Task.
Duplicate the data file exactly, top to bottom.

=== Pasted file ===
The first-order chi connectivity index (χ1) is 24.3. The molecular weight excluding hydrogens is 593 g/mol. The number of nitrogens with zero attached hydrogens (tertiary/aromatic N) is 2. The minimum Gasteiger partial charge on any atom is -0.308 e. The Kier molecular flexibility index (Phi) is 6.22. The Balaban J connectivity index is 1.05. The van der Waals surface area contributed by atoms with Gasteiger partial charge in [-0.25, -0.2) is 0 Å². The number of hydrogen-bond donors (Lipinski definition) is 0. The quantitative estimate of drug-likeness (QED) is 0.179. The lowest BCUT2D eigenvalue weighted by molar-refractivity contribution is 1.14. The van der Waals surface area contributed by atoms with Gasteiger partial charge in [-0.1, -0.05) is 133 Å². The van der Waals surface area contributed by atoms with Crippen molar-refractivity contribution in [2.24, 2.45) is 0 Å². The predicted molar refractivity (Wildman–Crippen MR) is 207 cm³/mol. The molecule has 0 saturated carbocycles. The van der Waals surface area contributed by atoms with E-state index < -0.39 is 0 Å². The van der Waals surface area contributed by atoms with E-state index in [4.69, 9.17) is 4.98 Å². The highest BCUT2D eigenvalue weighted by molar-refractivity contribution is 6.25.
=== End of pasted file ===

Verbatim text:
The first-order chi connectivity index (χ1) is 24.3. The molecular weight excluding hydrogens is 593 g/mol. The number of nitrogens with zero attached hydrogens (tertiary/aromatic N) is 2. The minimum Gasteiger partial charge on any atom is -0.308 e. The Kier molecular flexibility index (Phi) is 6.22. The Balaban J connectivity index is 1.05. The van der Waals surface area contributed by atoms with Gasteiger partial charge in [-0.25, -0.2) is 0 Å². The number of hydrogen-bond donors (Lipinski definition) is 0. The quantitative estimate of drug-likeness (QED) is 0.179. The lowest BCUT2D eigenvalue weighted by molar-refractivity contribution is 1.14. The van der Waals surface area contributed by atoms with Gasteiger partial charge in [-0.1, -0.05) is 133 Å². The van der Waals surface area contributed by atoms with Crippen molar-refractivity contribution in [2.24, 2.45) is 0 Å². The predicted molar refractivity (Wildman–Crippen MR) is 207 cm³/mol. The molecule has 0 saturated carbocycles. The van der Waals surface area contributed by atoms with E-state index < -0.39 is 0 Å². The van der Waals surface area contributed by atoms with E-state index in [4.69, 9.17) is 4.98 Å². The highest BCUT2D eigenvalue weighted by molar-refractivity contribution is 6.25.